The NOE said the rodeo project was categorically exempt under Guidelines section 15323, the Class 23 exemption for “normal operations of existing facilities for public gatherings for which the facilities were designed, where there is a past history of the facility being used for the same or similar kind of purpose.” The NOE said the Fairground is an existing facility designed for public gatherings, primarily the annual county fair, but other public events are held throughout the year, including equestrian and livestock events. The county fair was established in 1885, and the District bought the current 105–acre fairground property with state funds in 1941. The first annual fair opened the same year and included a horse show. The Fairground includes three equestrian/livestock arenas and barns, most of which were constructed in 1941 with subsequent improvements. In 1971, a five-year plan for improvements of the horse show area was instituted, with construction of more stalls and cattle holding pens. The existing equestrian facilities have been in existence for at least 50 years, and equestrian and livestock events have always been accommodated at the Fairground. On average, the facility has sponsored two to four equestrian or livestock shows per month for the past 25 to 30 years. In the 1970's, the Fairground hosted at least eight annual rodeos. More recently, in each of the last three years, about two dozen equestrian and/or livestock events have been held annually at the Fairground, in addition to the annual county fair. These events include horse shows and performances and livestock events, with attendance of 100 to 500 spectators for smaller events, 1,000 to 1,200 spectators for larger events, and 1,500 to 3,500 spectators for equestrian and livestock events held during the annual county fair. The smaller equestrian events have 50 to 400 horses. The annual cutting horse show at the Fairground has about 500 horses, 800 cattle, and 1,000 people—similar to the proposed rodeo project.
The NOE noted the inapplicability of any of the regulatory exceptions to a categorical exemption. “The event will utilize existing arenas, horse barns and other facilities; no construction or physical alterations of the grounds are proposed. The proposed event would not result in impacts on a resource of critical concern (section 15300.2(a)).[6 ] A narrow segment of Salsipuedes Creek flows through the Fairground and the arena area and is mostly an earthen-channel devoid of vegetation within the arena location; a short segment flows through an underground pipeline culvert. Horse and livestock manure is strictly managed in accordance with the District's ‘Manure Management Plan.’ Manure is collected, contained in enclosed bunkers and hauled offsite, and animal washdown areas flow to the existing sanitary sewer. These required operations and management of the animals will prevent non-point source pollution into the creek and indirect impacts to the aquatic species that may be present. There are no known significant cumulative impacts to which the project would contribute, i.e. successive projects of the same type in the vicinity (section 15300.2(b)). As there is no planned construction or alteration of the Fairground[ ] facilities or grounds, and with implementation of animal and manure management, no significant impacts are anticipated (section 15300(c)). Similarly, the project site is not adjacent to a designated scenic highway, and the project would not damage scenic resources (section 15300.2(d)). The site is not a hazardous waste site (section 15300.2(e)). No historical resources would be affected by the project (section 15300.2(f)).”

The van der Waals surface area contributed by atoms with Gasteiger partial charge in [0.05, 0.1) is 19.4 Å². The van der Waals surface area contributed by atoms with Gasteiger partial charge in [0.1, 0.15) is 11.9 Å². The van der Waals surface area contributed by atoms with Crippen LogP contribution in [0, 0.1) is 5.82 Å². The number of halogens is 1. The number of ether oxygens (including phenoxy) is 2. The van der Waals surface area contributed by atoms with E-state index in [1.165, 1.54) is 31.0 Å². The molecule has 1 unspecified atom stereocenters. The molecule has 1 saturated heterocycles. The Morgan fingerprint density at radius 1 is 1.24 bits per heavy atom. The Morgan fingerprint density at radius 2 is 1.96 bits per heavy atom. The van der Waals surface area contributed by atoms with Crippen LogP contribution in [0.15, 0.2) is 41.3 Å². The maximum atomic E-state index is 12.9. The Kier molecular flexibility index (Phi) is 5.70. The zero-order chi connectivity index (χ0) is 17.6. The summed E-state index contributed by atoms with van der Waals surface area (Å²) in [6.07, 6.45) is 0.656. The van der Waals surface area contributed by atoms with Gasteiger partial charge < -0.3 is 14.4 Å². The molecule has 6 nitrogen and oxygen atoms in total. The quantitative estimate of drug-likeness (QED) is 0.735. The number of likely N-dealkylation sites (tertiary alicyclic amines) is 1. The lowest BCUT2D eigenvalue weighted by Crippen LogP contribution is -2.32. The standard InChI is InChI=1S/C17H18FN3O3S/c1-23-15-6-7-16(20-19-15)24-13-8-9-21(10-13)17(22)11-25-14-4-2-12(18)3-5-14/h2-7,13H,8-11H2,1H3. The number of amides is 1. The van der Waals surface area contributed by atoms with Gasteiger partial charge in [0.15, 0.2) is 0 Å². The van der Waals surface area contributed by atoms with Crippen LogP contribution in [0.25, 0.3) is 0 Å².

The Petition for Writ of Mandate and the Trial Court's Rulings